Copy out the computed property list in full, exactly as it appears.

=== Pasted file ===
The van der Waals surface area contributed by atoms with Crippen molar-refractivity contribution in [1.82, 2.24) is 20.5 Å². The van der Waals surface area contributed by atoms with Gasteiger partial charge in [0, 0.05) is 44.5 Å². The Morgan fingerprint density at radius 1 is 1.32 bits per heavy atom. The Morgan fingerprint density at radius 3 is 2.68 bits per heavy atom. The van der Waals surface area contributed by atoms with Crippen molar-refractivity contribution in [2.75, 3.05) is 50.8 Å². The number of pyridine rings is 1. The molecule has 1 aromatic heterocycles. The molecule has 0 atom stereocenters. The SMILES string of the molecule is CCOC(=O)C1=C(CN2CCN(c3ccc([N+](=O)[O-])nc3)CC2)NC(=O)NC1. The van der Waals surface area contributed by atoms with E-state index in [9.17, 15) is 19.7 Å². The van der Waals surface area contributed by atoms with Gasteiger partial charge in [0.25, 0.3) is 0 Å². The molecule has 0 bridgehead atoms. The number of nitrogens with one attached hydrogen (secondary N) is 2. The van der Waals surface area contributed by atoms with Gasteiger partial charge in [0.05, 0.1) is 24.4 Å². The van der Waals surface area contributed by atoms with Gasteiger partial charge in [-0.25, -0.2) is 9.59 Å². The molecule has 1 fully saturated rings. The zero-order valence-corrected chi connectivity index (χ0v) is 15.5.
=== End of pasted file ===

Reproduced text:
The van der Waals surface area contributed by atoms with Crippen molar-refractivity contribution in [1.82, 2.24) is 20.5 Å². The van der Waals surface area contributed by atoms with Gasteiger partial charge in [0, 0.05) is 44.5 Å². The Morgan fingerprint density at radius 1 is 1.32 bits per heavy atom. The Morgan fingerprint density at radius 3 is 2.68 bits per heavy atom. The van der Waals surface area contributed by atoms with Crippen molar-refractivity contribution in [2.75, 3.05) is 50.8 Å². The number of pyridine rings is 1. The molecule has 1 aromatic heterocycles. The molecule has 0 atom stereocenters. The SMILES string of the molecule is CCOC(=O)C1=C(CN2CCN(c3ccc([N+](=O)[O-])nc3)CC2)NC(=O)NC1. The van der Waals surface area contributed by atoms with E-state index in [9.17, 15) is 19.7 Å². The van der Waals surface area contributed by atoms with Gasteiger partial charge in [0.25, 0.3) is 0 Å². The molecule has 0 bridgehead atoms. The number of nitrogens with one attached hydrogen (secondary N) is 2. The van der Waals surface area contributed by atoms with Gasteiger partial charge in [0.05, 0.1) is 24.4 Å². The van der Waals surface area contributed by atoms with Gasteiger partial charge in [-0.25, -0.2) is 9.59 Å². The molecule has 1 fully saturated rings. The zero-order valence-corrected chi connectivity index (χ0v) is 15.5.